An indescribably delicious film
Seductive AND intoxicating, playfully surreal and inexplicably moving, “Jellyfish” is almost impossible to pin down or even categorize. Artistic, daring, surprising, it resists fitting into words at all.
That’s ironic because its Israeli co-directors, Etgar Keret and Shira Geffen (who jointly won Cannes’ coveted Camera d’Or for best first film for “Jellyfish”), live lives that revolve around the very particular use of words.
Geffen, who did the screenplay, is a creator of plays and children’s books, while Keret, her directing and life partner, is one of Israel’s hottest contemporary authors, a humanist as well as a mischievous absurdist described by Salman Rushdie as “completely unlike any writer I know.” One of his singular short stories was turned into the independent success “Wristcutters,” and a new collection, “The Girl on the Fridge,” including a tale about a woman who crazy-glues her feet to the ceiling, is due out this month.
“Jellyfish’s” story of three women and their loosely connected lives is both part of a remarkable renaissance for Israeli cinema and apart from it.
On the one hand, it couldn’t be more different in tone from the wave of intensely dramatic films, such as “Beaufort,” “Broken Wings,” “Late Marriage” and “The Syrian Bride,” that have impressed moviegoers worldwide.
But all these films, including “Jellyfish,” come from the same place, from a society in crisis where things are not going as planned, where, as the directors explain in a filmmakers’ statement, people may be “under the illusion that they can design their own destinies but the reality is that they wander like jellyfish, without being able to exercise any form of control over their lives.”
“Jellyfish” introduces its trio of protagonists in the most casual way possible, as the camera all but randomly focuses on them at a big Tel Aviv wedding reception. Both at this party and afterward, these characters don’t know the others exist, but the audience observes them more or less bumping into each other in ways only we are aware of.
Batya (Sarah Adler) is as close as “Jellyfish” gets to an actual protagonist. A young woman whose haphazard life is noticeably falling apart, barely able to function as a waitress at the reception, Batya ends up taking care of a sweet but willful 5-year-old girl who runs up to her out of the sea but refuses to talk.
Also ending up with unexpected communication difficulties are Keren (Noa Knoller) and Michael (Gera Sandler), the happy couple at the wedding Batya is working. But after a freak occurrence hampers Keren’s mobility, the couple’s projected Caribbean honeymoon deteriorates into psychological chaos.
Having the most trouble communicating is Joy (Ma-nenita De Latorre), a Filipino woman who in fact speaks no Hebrew, only English. She’s voluntarily separated herself from her young son back home in order to work as a caregiver in Israel, filling in for people who are too busy to deal with their own lives. Her charges are invariably uber-cranky old women such as Malka (Zharira Charifal), whose daughter is appearing in a hyper-modern production of “Hamlet.”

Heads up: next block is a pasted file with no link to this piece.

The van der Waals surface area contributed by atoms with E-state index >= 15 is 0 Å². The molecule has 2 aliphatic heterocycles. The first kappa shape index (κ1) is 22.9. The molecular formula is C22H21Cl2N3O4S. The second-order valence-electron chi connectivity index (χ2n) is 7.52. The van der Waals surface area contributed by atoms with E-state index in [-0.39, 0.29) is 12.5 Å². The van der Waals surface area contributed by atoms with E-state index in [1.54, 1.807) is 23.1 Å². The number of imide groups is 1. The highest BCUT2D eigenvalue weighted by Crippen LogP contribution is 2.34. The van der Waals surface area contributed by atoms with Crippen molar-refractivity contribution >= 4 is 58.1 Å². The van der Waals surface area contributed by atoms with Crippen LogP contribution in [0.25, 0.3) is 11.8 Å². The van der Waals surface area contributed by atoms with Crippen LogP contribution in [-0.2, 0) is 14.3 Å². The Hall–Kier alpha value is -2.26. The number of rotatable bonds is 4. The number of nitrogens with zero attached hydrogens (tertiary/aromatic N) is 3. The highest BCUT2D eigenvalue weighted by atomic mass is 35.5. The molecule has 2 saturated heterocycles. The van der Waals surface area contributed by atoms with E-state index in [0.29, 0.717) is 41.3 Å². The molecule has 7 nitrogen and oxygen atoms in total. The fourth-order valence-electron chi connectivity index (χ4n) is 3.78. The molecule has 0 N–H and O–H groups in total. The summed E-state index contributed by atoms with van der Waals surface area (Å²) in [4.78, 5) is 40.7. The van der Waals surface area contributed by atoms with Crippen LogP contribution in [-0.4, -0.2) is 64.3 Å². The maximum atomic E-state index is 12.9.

Though it doesn’t make a big deal of it, “Jellyfish” is enlivened by moments of what could be called Israeli magic realism. A photo album comes to life, a young couple talk in front of a beautiful sky that turns out to be an enormous truck, a policeman makes a toy boat out of an official report and blows it across his desk. This is a world where anything can happen, and often does.
Many of the characters in “Jellyfish” seem part of a new Israeli lost generation that has to deal with frustrations, missed opportunities and the elusive nature of happiness, with the difficulties of forming meaningful human connections in a chancey, chaotic time.
Yet if this sounds downbeat, the pleasure of “Jellyfish” is that it is anything but glum. Like Keret’s short stories, the film has a sense of the genial absurdity of life, a whimsical appreciation of the inescapable randomness of our anything-can-happen existence, of how fragile yet resilient are the bonds that draw people together.
Underlying “Jellyfish’s” sense that the world is a more remarkable place than we may imagine is its willingness to embrace surrealism as a story element. Working with a remarkable sureness of touch, the film’s directors understand that what’s imaginary and what’s real can be made to look exactly the same on film, and that what makes logical sense is less important than deeper emotional truth. Yes, “Jellyfish” says, it’s a wonderful life, not in that old-fashioned style we’ve perhaps tired of but in a surprising new and magical way all its own.
“Jellyfish.” No MPAA rating. Running time: 1 hour, 18 minutes. In Hebrew with English subtitles. Playing at Sunset 5 in West Hollywood, One Colorado in Pasadena, Town Center in Encino.